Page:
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Perils of unstable European banks

Dear Sir
Europe’s unity is in danger because of its failing economies and banks. And if Europe is in danger, the world is in danger and we in Namibia are in danger too. Too much depends on a healthy, booming Europe. What happens in Europe affects the Americas and Asia and even great China is now in danger; its economy slowing. Do we Namibians know that?
What happened since 2008 is, in the context of our worldwide economic system, the worst that could ever happen, the failing of banks. In some of the states, and most certainly in Germany, not the state is in danger of going bankrupt, but instead, the banks.
However, it seems as if the banks themselves did not learn a single lesson from the events of 2008; ‘Lehman’ is ‘hoeka’ forgotten. In many cases, they acted dishonestly, got greedy and . . . failed. But because they learnt from the reaction of the governments after 2008, and because they know how ignorant the voters are, they again act ruthlessly and globalization added to this problem.
In the olden days, before globalization, it was different. The manager of the bankrupt bank took full responsibility and often he took his own life because of the feeling of deep shame and guilt. That was in the times when personal honesty was more than a mere word and responsibility was written in capital letters!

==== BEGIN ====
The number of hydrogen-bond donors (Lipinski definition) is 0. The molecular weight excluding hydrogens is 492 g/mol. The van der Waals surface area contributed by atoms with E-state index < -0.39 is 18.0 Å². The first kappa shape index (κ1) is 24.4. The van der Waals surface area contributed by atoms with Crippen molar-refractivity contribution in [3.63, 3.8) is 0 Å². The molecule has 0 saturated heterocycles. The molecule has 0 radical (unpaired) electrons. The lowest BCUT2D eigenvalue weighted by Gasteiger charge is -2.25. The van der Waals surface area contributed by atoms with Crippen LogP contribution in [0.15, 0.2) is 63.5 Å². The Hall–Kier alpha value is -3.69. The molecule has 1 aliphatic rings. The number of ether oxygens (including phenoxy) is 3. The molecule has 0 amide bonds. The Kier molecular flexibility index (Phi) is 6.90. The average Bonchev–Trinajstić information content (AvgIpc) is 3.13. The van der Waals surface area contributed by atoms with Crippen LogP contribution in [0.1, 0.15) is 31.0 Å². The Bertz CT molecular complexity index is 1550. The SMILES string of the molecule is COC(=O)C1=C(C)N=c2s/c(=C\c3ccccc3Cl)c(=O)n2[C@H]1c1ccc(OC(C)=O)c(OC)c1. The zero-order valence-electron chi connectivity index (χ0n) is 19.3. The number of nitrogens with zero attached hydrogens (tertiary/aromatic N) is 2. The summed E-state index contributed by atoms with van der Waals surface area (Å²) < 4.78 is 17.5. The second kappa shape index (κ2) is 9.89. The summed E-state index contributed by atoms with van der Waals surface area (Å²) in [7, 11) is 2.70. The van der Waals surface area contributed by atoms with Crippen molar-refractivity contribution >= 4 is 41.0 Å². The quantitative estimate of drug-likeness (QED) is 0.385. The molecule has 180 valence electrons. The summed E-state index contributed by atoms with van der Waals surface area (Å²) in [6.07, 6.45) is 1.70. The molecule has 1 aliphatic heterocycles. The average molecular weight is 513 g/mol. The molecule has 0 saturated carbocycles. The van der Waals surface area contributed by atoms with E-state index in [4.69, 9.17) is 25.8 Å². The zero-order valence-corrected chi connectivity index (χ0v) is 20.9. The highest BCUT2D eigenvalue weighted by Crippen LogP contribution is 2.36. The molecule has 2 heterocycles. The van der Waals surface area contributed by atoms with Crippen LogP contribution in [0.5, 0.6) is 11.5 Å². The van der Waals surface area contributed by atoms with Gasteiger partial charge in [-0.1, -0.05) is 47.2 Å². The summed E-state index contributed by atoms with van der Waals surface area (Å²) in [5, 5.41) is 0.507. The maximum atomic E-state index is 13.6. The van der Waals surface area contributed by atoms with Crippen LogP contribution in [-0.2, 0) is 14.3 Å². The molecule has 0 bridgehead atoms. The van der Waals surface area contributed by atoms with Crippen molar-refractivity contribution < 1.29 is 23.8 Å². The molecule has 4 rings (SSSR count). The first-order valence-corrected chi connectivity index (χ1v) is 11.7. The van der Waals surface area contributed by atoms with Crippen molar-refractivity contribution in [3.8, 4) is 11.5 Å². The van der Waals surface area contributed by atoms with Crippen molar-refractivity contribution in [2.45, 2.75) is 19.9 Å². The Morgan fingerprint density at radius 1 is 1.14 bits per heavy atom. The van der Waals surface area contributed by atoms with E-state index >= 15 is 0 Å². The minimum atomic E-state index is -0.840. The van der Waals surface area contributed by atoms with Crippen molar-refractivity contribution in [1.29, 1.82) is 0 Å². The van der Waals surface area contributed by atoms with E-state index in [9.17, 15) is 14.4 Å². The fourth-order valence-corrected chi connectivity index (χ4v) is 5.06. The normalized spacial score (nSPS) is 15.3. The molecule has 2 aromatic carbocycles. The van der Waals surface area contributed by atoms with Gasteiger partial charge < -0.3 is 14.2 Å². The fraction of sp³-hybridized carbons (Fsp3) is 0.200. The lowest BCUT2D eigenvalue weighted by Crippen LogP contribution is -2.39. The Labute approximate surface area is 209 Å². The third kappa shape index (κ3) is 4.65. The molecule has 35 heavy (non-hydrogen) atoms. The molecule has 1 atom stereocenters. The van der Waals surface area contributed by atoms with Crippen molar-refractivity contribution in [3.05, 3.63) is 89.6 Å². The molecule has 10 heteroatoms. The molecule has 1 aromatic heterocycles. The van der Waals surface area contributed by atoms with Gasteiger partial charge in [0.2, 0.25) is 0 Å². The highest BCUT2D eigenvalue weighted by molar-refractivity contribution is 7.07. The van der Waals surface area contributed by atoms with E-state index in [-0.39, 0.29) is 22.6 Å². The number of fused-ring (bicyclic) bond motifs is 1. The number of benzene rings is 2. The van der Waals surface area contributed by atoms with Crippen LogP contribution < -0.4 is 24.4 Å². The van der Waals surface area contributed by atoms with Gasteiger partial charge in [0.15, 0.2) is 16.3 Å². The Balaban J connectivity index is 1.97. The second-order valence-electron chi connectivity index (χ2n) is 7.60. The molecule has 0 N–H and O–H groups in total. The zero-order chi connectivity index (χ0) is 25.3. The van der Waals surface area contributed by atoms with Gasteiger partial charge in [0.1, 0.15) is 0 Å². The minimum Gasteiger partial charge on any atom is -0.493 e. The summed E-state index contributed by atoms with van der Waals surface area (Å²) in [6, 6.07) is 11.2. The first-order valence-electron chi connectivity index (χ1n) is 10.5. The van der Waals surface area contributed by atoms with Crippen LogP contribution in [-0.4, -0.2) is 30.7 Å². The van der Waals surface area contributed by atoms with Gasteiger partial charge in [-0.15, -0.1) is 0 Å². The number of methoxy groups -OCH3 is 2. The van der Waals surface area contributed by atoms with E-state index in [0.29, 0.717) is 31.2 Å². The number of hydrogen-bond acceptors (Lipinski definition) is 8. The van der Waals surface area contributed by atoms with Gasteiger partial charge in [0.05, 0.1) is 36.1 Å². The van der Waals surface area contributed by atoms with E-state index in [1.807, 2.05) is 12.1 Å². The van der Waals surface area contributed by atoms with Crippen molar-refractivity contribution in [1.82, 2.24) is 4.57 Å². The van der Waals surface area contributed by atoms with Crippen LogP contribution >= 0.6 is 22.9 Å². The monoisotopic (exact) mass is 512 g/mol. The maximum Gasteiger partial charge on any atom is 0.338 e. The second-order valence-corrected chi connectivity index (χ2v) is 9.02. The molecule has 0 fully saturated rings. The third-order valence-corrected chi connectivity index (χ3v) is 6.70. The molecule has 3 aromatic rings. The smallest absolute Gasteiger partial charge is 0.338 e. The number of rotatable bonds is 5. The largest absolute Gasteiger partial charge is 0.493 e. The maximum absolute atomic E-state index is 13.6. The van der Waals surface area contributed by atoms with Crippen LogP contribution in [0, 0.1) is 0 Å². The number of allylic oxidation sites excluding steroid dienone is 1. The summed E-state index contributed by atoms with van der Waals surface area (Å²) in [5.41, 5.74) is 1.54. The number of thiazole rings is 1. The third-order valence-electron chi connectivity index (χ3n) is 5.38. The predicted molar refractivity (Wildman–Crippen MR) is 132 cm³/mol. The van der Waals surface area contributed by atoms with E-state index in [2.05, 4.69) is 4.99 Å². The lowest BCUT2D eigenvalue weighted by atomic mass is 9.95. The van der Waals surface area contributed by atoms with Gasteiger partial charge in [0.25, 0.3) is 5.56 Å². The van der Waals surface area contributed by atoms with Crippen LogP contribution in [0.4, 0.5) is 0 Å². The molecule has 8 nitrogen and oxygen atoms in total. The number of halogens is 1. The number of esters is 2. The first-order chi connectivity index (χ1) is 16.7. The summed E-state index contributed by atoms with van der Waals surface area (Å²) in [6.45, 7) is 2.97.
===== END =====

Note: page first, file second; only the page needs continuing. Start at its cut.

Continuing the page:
Incompetent managers found their way into the top management of banks and other moneymaking institutions and the people in the street, have to pay for their ‘mistakes’. Would it not be better to try to prevent future ‘bailouts’ by changing the system than to tolerate the repetition of the same mistakes of the system? Would it not be better for the people – via their governments – to buy themselves into the banks than to bail them out? Substantial shareholding (People’s Shareholding) in the banks would enable taxpayers to control them and by doing so, to reduce risks, so that bailouts certainly could be prevented! The people should do it also for reducing their banking costs, for cutting out usurious practices.
The people’s ‘mistake’ is their trust; they fail themselves by trusting wolves disguised in sheepskin. Although we know that humans are predatory by nature, people trust the predators. In Europe, they now suffer because of this trust, in America they suffer too. Spain – and the U.S.A. – is a ‘fine’ example of what never should have happened and would not have happened under strict control.
Edita Akkerman

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